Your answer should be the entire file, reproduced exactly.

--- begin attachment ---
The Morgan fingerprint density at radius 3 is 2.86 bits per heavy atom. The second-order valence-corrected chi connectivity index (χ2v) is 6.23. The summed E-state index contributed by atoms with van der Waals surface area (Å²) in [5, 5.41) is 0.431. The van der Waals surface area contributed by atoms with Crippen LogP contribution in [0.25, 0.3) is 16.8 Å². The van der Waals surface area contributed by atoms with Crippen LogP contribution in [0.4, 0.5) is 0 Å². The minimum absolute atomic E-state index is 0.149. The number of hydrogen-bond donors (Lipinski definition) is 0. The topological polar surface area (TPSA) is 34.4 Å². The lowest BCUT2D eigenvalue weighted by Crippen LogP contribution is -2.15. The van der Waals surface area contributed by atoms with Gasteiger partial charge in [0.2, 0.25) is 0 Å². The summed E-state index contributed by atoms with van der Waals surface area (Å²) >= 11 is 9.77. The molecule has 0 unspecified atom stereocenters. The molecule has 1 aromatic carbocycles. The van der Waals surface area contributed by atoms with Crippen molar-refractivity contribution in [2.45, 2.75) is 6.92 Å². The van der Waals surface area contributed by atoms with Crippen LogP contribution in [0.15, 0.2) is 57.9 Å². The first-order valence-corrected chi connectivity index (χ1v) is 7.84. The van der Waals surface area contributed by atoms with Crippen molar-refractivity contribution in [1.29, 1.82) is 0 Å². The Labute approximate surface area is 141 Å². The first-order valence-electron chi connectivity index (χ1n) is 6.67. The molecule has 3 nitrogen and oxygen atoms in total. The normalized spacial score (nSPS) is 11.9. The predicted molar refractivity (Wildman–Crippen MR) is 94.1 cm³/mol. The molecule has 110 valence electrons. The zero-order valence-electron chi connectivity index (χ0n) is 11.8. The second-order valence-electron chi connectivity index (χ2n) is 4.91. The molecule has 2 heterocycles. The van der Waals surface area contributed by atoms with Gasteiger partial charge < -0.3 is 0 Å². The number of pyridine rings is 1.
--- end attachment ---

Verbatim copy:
The Morgan fingerprint density at radius 3 is 2.86 bits per heavy atom. The second-order valence-corrected chi connectivity index (χ2v) is 6.23. The summed E-state index contributed by atoms with van der Waals surface area (Å²) in [5, 5.41) is 0.431. The van der Waals surface area contributed by atoms with Crippen LogP contribution in [0.25, 0.3) is 16.8 Å². The van der Waals surface area contributed by atoms with Crippen LogP contribution in [0.4, 0.5) is 0 Å². The minimum absolute atomic E-state index is 0.149. The number of hydrogen-bond donors (Lipinski definition) is 0. The topological polar surface area (TPSA) is 34.4 Å². The lowest BCUT2D eigenvalue weighted by Crippen LogP contribution is -2.15. The van der Waals surface area contributed by atoms with Gasteiger partial charge in [0.2, 0.25) is 0 Å². The summed E-state index contributed by atoms with van der Waals surface area (Å²) >= 11 is 9.77. The molecule has 0 unspecified atom stereocenters. The molecule has 1 aromatic carbocycles. The van der Waals surface area contributed by atoms with Crippen molar-refractivity contribution in [2.45, 2.75) is 6.92 Å². The van der Waals surface area contributed by atoms with Crippen LogP contribution in [0.15, 0.2) is 57.9 Å². The first-order valence-corrected chi connectivity index (χ1v) is 7.84. The van der Waals surface area contributed by atoms with Crippen molar-refractivity contribution in [1.29, 1.82) is 0 Å². The Labute approximate surface area is 141 Å². The first-order valence-electron chi connectivity index (χ1n) is 6.67. The molecule has 3 nitrogen and oxygen atoms in total. The normalized spacial score (nSPS) is 11.9. The predicted molar refractivity (Wildman–Crippen MR) is 94.1 cm³/mol. The molecule has 110 valence electrons. The zero-order valence-electron chi connectivity index (χ0n) is 11.8. The second-order valence-electron chi connectivity index (χ2n) is 4.91. The molecule has 2 heterocycles. The van der Waals surface area contributed by atoms with Gasteiger partial charge < -0.3 is 0 Å². The number of pyridine rings is 1.